Trends in Emergency Department Visits for Ischemic Stroke and Transient Ischemic Attack: United States, 2001–2011

Stroke is the fifth leading cause of death in the United States. About 87% of all strokes are ischemic strokes. Transient ischemic attacks (TIAs) cause similar symptoms, but the blockage of blood flow to the brain is temporary. However, about one-third of people who have a TIA will have a stroke within 1 year.

Emergency departments play a critical role in the diagnosis and management of ischemic stroke and TIA. The evaluation of these conditions in the emergency department is similar, so they are combined for this analysis.

A new NCHS report presents recent trends in visits to emergency departments for ischemic stroke or TIA.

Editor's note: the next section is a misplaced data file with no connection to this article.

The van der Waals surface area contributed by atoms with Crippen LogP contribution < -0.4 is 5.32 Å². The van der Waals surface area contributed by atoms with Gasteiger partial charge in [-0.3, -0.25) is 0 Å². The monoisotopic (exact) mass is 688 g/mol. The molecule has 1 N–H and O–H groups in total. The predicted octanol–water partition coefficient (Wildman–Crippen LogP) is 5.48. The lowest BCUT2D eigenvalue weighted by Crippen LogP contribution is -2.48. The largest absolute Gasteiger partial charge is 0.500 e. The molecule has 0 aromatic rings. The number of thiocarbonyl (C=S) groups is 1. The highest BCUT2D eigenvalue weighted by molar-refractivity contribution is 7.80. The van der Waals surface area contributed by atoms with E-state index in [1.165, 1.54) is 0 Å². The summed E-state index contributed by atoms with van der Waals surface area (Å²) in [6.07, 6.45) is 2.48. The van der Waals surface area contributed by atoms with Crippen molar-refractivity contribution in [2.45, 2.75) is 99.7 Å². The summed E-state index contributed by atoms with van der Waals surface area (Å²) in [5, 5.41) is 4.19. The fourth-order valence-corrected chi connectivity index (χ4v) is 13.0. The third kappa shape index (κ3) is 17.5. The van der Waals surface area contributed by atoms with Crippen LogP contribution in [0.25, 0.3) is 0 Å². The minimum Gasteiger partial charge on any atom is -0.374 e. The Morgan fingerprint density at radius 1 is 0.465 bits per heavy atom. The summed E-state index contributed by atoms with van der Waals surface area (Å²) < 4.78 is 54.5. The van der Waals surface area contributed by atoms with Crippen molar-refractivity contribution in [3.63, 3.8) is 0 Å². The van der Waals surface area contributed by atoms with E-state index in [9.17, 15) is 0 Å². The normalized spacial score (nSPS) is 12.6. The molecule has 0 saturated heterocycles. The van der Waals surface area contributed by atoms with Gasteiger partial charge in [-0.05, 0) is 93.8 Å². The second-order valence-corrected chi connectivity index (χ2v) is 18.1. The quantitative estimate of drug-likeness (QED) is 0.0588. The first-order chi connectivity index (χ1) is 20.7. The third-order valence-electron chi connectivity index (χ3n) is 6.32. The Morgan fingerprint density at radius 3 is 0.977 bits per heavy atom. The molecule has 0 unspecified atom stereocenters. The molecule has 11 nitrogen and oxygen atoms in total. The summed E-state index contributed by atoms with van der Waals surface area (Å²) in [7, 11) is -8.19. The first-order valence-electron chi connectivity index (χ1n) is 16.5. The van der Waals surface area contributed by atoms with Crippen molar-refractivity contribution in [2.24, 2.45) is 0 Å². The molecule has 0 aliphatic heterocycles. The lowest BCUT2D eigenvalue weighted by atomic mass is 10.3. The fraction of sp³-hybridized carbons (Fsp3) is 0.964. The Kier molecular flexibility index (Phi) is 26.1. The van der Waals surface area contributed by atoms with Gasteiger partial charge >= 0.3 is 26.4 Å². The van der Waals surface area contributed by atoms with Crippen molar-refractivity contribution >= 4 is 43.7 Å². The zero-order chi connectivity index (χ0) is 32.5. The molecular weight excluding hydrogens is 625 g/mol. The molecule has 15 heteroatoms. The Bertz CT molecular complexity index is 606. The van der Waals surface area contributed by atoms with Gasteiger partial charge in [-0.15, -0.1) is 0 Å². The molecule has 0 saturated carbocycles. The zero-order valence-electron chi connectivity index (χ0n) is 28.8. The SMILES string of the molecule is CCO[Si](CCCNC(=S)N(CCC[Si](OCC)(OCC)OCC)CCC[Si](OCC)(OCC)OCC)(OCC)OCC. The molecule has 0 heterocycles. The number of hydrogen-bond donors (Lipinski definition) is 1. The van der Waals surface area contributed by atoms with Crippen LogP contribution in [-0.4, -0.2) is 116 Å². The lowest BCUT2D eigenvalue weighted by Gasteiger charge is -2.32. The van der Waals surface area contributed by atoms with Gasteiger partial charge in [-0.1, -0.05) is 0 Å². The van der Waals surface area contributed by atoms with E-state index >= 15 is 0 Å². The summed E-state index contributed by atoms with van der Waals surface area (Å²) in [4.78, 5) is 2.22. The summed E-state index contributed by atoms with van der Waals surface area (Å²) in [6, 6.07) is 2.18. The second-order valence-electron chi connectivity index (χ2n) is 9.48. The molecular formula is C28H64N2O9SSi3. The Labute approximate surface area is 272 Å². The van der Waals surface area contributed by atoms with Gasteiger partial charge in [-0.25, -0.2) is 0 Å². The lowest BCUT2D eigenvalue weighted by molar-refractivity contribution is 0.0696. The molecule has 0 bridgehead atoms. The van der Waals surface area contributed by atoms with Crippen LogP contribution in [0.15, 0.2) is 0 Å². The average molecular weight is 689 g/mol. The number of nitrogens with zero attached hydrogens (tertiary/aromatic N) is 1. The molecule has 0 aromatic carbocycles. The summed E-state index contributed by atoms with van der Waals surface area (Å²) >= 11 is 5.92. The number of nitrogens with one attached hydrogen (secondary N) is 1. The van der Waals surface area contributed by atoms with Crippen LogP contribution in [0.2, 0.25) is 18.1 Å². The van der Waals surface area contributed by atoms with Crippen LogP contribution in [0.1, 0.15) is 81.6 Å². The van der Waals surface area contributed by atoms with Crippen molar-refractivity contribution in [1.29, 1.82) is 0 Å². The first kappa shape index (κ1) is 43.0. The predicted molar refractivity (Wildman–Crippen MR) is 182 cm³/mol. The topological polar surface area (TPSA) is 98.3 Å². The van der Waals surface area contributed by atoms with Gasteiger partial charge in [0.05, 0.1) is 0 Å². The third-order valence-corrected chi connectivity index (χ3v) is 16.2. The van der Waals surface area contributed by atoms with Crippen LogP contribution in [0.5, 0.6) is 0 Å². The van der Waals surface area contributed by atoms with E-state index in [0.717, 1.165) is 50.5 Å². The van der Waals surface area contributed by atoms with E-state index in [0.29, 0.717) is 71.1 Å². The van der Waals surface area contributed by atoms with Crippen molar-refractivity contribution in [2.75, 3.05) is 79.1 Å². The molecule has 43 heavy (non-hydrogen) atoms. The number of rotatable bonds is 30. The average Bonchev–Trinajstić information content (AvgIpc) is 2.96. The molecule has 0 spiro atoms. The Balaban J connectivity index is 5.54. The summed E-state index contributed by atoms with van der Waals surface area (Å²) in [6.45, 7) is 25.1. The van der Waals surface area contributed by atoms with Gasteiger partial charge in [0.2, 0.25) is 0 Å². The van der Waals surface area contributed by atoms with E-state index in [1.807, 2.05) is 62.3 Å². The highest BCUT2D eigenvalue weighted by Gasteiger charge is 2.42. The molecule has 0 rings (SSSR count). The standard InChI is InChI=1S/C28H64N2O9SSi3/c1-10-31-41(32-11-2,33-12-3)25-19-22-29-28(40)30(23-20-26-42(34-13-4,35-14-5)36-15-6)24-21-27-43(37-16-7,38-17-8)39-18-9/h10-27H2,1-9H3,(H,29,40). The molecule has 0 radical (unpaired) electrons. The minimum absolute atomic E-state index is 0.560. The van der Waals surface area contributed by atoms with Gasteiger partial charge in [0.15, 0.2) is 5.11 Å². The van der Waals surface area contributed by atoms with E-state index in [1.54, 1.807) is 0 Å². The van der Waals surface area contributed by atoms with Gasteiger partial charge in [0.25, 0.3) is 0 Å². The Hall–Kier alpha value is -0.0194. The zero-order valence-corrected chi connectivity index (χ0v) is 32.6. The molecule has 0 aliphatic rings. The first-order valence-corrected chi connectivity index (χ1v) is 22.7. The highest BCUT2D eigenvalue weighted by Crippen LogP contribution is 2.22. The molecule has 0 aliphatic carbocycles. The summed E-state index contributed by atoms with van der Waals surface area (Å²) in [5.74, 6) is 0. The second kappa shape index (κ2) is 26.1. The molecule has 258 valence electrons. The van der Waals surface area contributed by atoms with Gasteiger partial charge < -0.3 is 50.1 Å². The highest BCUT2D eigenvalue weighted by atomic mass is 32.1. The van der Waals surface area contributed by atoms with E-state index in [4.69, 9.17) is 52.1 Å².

Key Findings from the Report:

  • From 2001 through 2011, the rate of emergency department visits for ischemic stroke or transient ischemic attack (TIA) decreased 35% for patients aged 18 and over and 51% for patients aged 55–74.
  • From 2004 through 2011, the percentage of emergency department visits for ischemic stroke or TIA in which the patient arrived by ambulance decreased 41% for patients under 75.
  • The percentage of emergency department visits for ischemic stroke or TIA in which a magnetic resonance imaging (MRI) or computed tomography (CT) test was ordered or provided increased 39% from 2001 through 2011.
  • The percentage of emergency department visits for ischemic stroke or TIA that resulted in admission or transfer to a hospital increased 10% from 2001 through 2011.

 

 

 

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